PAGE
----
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Explaining Orders of Protection and Restraining Orders
If you are being abused, harassed or stalked by a former or current intimate partner, you may apply for a protective order that provides you with legal protections to keep your offender away.
Who is eligible for an Order of Protection?
- Former spouses
- Persons who have a child in common
- Persons who are or who have formerly cohabitated as intimate partners
What can an Order of Protection do?
- Legally restrain the offending party from further abuse and harassment
- Award sole possession of a shared residence
- Award custody of children you share in common
- Award spousal and/or child support
- Set a visitation schedule with the children
- Other reasonable relief as requested
How long will an Order of Protection last?
- They are temporary. They will expire after a minimum of 6 months to a maximum of 1 year
- Prior to expiration, you can ask the court for an extension
What happens if my order is violated?
- Contact law enforcement immediately to report the violation, even if your offender has fled the area. Obtain a copy of a written police report for documentation.
- There can be dual penalties:
- If arrested by law enforcement, the criminal penalty for violation is 30 days in jail and/or a $500 fine and/or a perpetrator treatment program
- If held in contempt of court, the civil penalty for violation is 1 year in jail and/or a $1000 fine
How do I get an Order of Protection?
You must complete an application at the Family Court Clerk of Court’s Office in the county:
- In which the abuse occurred
- Where you are currently sheltered
- Where the offender lives
For forms and assistance, contact:
- Family Court Clerk of Court Office
- The Fort Jackson Victim Advocate
- Sister care battered women’s services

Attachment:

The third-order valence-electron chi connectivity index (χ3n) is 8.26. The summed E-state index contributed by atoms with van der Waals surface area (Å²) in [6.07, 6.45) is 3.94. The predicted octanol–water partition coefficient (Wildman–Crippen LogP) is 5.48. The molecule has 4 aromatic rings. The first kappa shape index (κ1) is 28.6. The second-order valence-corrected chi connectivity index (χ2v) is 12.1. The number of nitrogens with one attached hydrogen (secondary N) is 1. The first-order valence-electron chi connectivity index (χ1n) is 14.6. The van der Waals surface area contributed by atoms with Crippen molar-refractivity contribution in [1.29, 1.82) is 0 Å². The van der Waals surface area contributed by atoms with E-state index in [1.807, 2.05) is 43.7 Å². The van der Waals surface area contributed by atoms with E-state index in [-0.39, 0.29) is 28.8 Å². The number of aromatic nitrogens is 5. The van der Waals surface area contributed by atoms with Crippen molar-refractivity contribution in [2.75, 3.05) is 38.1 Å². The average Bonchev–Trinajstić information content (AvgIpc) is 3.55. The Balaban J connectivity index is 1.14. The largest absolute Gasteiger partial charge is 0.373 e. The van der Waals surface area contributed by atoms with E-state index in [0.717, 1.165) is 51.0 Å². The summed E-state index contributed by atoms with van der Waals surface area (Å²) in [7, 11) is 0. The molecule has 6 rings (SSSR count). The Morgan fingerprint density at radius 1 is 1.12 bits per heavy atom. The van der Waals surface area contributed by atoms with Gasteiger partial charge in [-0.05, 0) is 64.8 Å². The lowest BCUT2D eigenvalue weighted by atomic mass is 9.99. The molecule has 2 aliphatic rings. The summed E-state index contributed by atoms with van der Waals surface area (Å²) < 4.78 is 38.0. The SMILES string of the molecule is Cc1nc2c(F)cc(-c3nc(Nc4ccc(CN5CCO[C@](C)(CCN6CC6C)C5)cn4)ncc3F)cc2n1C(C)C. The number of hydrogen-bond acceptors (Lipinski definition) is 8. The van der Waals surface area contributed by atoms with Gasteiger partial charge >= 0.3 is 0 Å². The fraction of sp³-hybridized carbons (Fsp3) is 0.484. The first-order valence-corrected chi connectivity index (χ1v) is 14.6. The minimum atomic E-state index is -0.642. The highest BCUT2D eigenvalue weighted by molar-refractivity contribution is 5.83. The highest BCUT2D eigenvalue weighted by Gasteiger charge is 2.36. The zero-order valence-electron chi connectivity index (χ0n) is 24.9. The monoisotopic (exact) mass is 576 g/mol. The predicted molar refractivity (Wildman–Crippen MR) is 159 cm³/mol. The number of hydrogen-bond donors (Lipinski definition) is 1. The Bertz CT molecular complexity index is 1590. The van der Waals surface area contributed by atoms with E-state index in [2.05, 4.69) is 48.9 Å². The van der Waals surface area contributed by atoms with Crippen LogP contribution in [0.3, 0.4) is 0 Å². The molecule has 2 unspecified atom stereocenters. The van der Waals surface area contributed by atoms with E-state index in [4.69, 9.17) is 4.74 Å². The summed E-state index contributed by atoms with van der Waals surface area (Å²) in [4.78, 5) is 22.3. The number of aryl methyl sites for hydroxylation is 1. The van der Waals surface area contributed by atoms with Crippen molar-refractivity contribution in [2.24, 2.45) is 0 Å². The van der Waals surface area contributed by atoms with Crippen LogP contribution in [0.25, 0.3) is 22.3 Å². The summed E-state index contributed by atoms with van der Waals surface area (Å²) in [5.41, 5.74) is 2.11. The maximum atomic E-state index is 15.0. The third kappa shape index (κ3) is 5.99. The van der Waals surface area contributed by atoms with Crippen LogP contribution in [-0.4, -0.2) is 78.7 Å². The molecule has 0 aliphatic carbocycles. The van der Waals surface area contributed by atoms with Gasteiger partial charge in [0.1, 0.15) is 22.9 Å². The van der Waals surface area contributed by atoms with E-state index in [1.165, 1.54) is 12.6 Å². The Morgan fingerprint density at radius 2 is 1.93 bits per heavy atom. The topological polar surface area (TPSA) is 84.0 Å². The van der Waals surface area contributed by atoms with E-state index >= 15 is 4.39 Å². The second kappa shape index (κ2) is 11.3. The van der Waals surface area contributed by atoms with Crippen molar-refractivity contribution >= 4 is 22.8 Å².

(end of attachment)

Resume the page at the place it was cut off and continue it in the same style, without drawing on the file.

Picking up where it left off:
Does it cost anything to file for an Order of Protection?
- Filing is free
- You do not need an attorney
How soon can I get an Order of Protection?
- A hearing may be held within 15 days of the date of application
- In emergencies, a judge may grant a hearing within 24 hours
FYI: The abuser must be given personal notice (via subpoena) by the Court to appear, otherwise no hearing can be held. An abuser with no known location will be difficult to serve with notice. It may cost a fee to serve an out-of-state abuser with notice to appear. Predict and prepare for potential escalated violence after the abuser is served with a subpoena. The hearing can still be held if the abuser is served and then chooses not to appear.
Protective Orders are only as good as the victim who is willing to enforce them. You must call the police and report violations. Not holding an offender accountable for violations only empowers them to do further harm.
Protective Orders will not ensure your safety if an offender does not care about the consequences of their actions and is intent on being violent and abusive. Even though you may have a protective order, do not forget your safety plan!
What information do I need to fill out an application and bring to the hearing?
- Information about the abuser: contact information, description, employer, social security number, and vehicle make/model
- Financial information about the abuser and your personal finances
- Notarized affidavits/statements from witnesses or others who are aware of the abuse that has occurred
- Photographs of injuries
- Police reports
- Medical records of injury
- Facts of the incident: dates, times, injuries received, outcome.
- Do not bring minor children to the hearing to testify
What should I do with the Order if it is granted?
Keep copies (does not have to be an original) at:
- Local police station
- Child’s school/daycare
- Place of employment
- Neighbor’s/Relative’s home
- Keep a copy with you at all times!
Is my order still enforceable if I move/travel?
Yes. Your order is granted “full faith and credit” and is enforceable in all 50 states and on military installations.
What if I let my abuser move back in?
- Your order is still valid and your abuser can be arrested for violating that order.
- You are not in violation of the order for re-cohabitating with your abuser. However, your case is weakened that you would need protection from the offender.
If you wish to discontinue your protective order, contact the issuing Family Court to sign a waiver.
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Restraining Orders are very similar to Orders of Protection. However, the sole relief an RO grants is restraint of the offending party. These are generally issued to boy-girlfriends, strangers, acquaintances who do not cohabitate or have children with their offender. RO’s are granted to persons who:
- Are victims of a pattern of harassment and stalking
- A “pattern” is 2 or more incidents within a 90 day period